I’ve made my feelings on Diablo 2 perfectly clear in the past; I don’t like it. Used to more tactical RPGs with a slower pace and where ability isn’t primarily determined by how fast you can click your left mouse button, Diablo 2 left me underwhelmed and over-stressed.
Torchlight on the other hand is a game I love, which is strange because, as you’ve most likely heard, it pretty much isDiablo 2. It’s made mainly by Blizzard North founders who formed their own company and who’s previous titles are predominantly Diablo ones. It’s cut in the same mould as Diablo; the same genre, mechanics, ideas and themes.
The thing you probably haven’t heard though is that it’s actually better than Diablo 2. It feels smoother, simpler and more accessible. It’s not buried under needless storyline and gory imagery and it doesn’t demand a huge commitment to grind on even the normal difficulty. It’s easier to get your head around, but at the same time still makes allowances for the hardcore audience.
A lot of what makes Torchlight great is that it doesn’t take itself all that seriously, with a fantastical, fairy-tale presentation that makes the game feel immediately engaging and a style of storytelling that gets straight to the point and stays there. It’s all very tongue in cheek, but never distractingly so.
The plot is simple; the town of Torchlight is an old-west style boomtown that’s been built around a recently discovered vein of Ember – a magic-bestowing ore that fetches a high price but can cause mutations and corruptions in people exposed to it for too long. As a wandering hero, you are drawn to the town in hope of discovering some powerful magic items – they seem to just be laying around the mine for some reason.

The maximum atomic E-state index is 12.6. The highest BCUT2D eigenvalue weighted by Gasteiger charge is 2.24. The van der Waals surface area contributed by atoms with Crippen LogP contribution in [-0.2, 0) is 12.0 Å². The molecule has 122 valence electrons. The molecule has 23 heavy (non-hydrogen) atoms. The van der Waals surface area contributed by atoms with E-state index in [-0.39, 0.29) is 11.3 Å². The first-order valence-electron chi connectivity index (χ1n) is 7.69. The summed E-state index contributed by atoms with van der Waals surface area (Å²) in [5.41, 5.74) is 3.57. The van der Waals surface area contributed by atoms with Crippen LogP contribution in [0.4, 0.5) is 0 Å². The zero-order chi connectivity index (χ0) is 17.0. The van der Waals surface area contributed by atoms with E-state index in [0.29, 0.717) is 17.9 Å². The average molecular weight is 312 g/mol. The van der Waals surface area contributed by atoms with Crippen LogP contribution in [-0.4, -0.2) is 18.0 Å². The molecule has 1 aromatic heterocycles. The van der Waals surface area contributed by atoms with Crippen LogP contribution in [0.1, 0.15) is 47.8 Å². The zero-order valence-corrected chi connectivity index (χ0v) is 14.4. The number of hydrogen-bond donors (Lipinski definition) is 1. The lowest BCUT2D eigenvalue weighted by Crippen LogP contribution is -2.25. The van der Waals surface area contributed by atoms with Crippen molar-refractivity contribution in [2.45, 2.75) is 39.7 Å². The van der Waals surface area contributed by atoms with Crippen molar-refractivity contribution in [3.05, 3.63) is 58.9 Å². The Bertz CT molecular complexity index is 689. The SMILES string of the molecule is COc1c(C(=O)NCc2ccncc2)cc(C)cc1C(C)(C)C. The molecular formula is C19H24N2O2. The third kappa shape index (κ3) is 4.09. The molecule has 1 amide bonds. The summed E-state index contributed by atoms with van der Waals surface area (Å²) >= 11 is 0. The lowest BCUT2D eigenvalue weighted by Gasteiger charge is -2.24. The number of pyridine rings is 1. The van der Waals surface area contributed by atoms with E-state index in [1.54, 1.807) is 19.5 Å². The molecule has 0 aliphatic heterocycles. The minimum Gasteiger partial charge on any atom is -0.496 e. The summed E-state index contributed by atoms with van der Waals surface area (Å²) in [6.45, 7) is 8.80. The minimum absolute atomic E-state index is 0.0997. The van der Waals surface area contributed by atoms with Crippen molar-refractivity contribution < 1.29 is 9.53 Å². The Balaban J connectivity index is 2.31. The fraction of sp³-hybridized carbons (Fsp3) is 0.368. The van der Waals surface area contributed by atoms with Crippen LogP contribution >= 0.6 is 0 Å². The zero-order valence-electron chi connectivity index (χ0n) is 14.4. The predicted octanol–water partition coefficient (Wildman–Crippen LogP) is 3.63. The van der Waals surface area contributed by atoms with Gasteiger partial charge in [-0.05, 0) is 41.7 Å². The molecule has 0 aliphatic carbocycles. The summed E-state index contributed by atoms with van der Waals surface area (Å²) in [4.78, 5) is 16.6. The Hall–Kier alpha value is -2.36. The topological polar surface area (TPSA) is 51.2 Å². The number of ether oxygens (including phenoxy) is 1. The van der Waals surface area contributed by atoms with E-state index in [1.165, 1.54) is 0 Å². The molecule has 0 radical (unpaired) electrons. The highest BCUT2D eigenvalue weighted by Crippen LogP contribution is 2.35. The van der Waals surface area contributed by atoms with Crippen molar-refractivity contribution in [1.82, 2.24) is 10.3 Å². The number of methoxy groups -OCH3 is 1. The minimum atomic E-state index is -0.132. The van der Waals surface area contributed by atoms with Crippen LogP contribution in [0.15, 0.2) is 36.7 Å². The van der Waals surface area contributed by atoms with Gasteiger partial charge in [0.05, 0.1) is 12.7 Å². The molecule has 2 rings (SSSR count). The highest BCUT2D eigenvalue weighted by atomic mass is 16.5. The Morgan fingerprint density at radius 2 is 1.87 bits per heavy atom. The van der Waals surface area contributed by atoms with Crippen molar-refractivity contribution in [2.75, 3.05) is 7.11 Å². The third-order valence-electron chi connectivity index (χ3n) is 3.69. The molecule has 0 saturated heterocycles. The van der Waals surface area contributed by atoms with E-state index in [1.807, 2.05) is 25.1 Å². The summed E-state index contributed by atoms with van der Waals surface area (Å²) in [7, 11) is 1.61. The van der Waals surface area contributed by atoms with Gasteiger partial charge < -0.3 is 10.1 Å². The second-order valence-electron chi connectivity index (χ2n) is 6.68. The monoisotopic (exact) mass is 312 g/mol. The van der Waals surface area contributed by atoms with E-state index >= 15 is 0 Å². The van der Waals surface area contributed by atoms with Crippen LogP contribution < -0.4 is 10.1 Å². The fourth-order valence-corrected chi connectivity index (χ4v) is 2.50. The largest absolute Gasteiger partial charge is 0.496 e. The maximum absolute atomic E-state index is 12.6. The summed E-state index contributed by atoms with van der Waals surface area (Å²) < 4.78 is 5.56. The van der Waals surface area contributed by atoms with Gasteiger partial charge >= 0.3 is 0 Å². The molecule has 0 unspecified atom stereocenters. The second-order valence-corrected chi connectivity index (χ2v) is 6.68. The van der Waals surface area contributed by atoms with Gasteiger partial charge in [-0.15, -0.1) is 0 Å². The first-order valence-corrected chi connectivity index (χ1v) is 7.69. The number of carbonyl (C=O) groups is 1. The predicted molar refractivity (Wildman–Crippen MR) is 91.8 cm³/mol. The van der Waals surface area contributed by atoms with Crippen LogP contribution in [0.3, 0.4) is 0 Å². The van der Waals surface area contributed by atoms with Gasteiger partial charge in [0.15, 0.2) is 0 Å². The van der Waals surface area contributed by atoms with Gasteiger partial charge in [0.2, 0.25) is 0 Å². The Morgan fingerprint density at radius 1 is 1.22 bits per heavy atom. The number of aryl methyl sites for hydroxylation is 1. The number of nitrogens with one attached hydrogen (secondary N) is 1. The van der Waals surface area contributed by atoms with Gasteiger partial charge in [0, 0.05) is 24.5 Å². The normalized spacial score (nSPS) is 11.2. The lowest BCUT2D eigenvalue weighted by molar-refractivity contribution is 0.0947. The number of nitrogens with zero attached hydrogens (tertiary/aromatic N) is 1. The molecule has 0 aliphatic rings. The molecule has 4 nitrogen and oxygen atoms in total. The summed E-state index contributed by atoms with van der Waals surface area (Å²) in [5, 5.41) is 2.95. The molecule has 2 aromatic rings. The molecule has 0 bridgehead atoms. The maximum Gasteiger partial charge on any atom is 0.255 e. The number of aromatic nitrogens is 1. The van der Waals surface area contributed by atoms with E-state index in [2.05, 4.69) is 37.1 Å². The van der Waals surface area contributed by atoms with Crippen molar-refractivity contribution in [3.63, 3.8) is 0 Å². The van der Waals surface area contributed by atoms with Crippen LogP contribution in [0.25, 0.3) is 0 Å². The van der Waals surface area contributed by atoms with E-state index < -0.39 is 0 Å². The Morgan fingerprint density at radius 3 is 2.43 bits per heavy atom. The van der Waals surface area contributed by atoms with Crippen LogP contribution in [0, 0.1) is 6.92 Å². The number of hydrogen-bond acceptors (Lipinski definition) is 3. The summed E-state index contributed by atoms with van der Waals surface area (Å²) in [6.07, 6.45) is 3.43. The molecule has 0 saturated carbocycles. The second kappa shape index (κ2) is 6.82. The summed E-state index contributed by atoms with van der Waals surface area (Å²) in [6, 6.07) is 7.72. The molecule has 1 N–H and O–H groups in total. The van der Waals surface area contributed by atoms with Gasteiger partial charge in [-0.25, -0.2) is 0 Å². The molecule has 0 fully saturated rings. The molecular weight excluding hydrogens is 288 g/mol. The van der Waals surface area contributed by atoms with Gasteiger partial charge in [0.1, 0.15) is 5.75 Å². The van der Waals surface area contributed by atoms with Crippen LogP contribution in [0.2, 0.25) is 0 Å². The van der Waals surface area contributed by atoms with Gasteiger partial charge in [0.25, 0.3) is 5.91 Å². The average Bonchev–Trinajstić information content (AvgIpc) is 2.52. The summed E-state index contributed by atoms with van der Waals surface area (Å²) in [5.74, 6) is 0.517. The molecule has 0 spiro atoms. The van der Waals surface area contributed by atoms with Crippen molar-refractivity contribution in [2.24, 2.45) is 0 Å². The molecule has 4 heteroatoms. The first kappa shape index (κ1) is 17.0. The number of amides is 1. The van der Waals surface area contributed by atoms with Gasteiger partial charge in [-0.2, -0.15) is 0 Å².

Horses - snobby buggers!
Naturally, it’s not all as easy as turning up and filling your bags with enchanted swords though. Shortly after arriving you find a pair of other heroes warring with some beasties that have infested the mines and they reveal that their master, the wizard Alric, has succumbed to an Ember infection and gone crazy. Not crazy like a fox either – crazy like a demented wizard with an evil plan and near-unlimited power. Eek.
The story is fairly predictable stuff then and it’s not going to knock you off your seat with the sheer power of its simple narration – but it does form a solid foundation for the gameplay. Torchlight becomes the town that you endlessly retreat too whenever your inventory is full or a quest completed and the mine is the single dungeon which you are forever plumbing the depths of, though there are a few side missions to be undertaken in other areas and dimensions too.
Mostly though, there aren’t a huge amount of extra areas to delve into – you just plough through the mine’s various levels until you’re forced to return to Torchlight itself, then you return via a portal. Rinse and repeat. It’d be boring if it wasn’t so fantastic and if not for the fact that the mine itself is randomly generated and kept aesthetically pleasing by the introduction of archaeological ruins and enemy bases.